A number of prominent Arab Muslims and Christians-intellectuals, religious scholars, and people engaged in public life-met together in Beirut in May 1995. The Middle East Council of Churches facilitated this meeting, and it resulted in founding "The Arab Working Group on Muslim-Christian Dialogue." The group included members from Lebanon, Syria, Egypt, Jordan, Palestine, the Sudan, and the United Arab Emirates.
They shared a firm belief in coexistence between Muslims and Christians in a society where freedom, justice, equality, and the rights of citizenship prevail.
They were cognizant of the need to work together in addressing internal concerns and in facing the external dangers that threaten the people, Muslims and Christians, of the one Arab homeland;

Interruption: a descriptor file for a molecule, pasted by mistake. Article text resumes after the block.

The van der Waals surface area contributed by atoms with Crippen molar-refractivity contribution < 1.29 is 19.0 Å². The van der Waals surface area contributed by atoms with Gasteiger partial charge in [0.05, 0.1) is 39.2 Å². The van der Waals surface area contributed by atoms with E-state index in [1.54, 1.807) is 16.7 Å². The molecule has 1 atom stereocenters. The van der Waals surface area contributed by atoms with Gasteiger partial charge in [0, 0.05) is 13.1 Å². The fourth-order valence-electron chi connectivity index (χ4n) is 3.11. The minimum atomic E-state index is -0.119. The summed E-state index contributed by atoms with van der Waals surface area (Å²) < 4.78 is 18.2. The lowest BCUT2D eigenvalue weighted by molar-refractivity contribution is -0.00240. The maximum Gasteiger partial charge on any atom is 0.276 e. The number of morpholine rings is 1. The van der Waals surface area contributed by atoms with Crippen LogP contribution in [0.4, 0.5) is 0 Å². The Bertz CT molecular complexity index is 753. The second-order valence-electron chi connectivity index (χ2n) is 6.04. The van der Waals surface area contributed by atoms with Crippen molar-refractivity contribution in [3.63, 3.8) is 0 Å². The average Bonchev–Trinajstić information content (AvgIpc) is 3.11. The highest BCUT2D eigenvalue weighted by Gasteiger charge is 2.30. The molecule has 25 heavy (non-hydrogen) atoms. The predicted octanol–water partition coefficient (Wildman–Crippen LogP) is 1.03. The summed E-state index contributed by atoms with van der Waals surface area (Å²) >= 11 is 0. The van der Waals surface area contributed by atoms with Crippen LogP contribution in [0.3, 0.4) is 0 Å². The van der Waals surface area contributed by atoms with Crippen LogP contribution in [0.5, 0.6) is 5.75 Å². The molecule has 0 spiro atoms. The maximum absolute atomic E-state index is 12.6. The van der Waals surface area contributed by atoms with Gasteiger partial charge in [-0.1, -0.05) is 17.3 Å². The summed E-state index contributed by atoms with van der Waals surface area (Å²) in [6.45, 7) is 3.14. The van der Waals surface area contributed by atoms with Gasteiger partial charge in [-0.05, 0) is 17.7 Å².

And they were aware that people of faith, following the dictates of their respective beliefs, must form an alliance to fulfill their obligation toward their Arab nation and homeland, an alliance to help foster national unity and to strengthen a sense of belonging to one nation embracing all its citizens no matter their religious affiliations, helping them transcend confessional or clannish partisanship so that, all together, they might work for the nation as a whole.